How about you, Reds? Did you love to correspond, or were you reluctant writer? Any memorable letters, to or from? And in the best of ll possible worlds, which would you prefer? Email? Or pen and paper?
HANK PHILLIPPI RYAN: Oh, Julia. A high point of every day is when I go to the mailbox. There's always this...hope. That there might be a real letter. There rarely is. But still, the yearning for real mail is so tangible! I treasure them, I love them, and I have a tiny box of them, and interestingly some are to other people from me, since I used to type them on multi-carboned script paper, and I kept them, some from the beginning of my TV career. And some from when I was planning my first wedding in 1971. They are fascinating! (And I think I sound smarter than I do now.)
Now. Do I fulfill anyone else's mail-hope by writing letters? Hardly ever. I have such regrets about that, and I know it's one of my losses. But every time I consider writing a letter, and I often do, I say to myself: Okay, I'm doing this. I have STATIONERY. I have a nice pen. I have stamps. But--where's the address? Oh, no, the address. We used to have address books, remember? And that made it easier. But my lists are on the computer, and somehow that's difficult, and then I need to do the laundry ,and then, why not just write an email, if it's going to take this long? And another good intention turns to nothing.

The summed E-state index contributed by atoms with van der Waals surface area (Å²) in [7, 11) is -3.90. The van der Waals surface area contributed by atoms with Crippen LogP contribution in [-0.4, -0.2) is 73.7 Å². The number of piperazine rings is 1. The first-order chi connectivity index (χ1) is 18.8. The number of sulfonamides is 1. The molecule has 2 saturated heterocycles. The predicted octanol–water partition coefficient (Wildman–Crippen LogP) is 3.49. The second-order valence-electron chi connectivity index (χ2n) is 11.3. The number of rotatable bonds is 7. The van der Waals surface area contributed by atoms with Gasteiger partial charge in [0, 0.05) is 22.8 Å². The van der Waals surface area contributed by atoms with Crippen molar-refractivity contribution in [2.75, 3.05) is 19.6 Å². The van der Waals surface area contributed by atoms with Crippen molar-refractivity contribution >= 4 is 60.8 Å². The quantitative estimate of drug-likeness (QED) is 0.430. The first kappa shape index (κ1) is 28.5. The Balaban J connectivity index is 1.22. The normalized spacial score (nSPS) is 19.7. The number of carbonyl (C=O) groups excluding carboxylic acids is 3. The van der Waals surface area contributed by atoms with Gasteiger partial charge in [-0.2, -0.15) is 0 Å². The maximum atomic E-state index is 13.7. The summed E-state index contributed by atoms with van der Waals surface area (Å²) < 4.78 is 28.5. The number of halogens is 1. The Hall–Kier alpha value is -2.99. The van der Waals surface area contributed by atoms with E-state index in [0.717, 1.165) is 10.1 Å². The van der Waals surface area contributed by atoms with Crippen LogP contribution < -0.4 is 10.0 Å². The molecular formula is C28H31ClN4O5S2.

I love holiday cards, I really treasure them. And this year, I am DOING them.. Please, everyone, email me your addresses. Seriously.
LUCY BURDETTE: I love letters too, and have many, many crammed into boxes in my closet. And I do try to send birthday cards and get well cards and postcards to John's mom and my uncle. But they are rarely bona-fide letters. And some Christmas cards too, but those have a paragraph printed on them, along with photos, so they probably don't count. My father was an amazing and dedicated letter writer, and his brother is like that too. It's so much easier to send email, but who is going to look in the sent file when we're gone to remember the past? I'm afraid it's mostly a lost art, but I say that with regrets!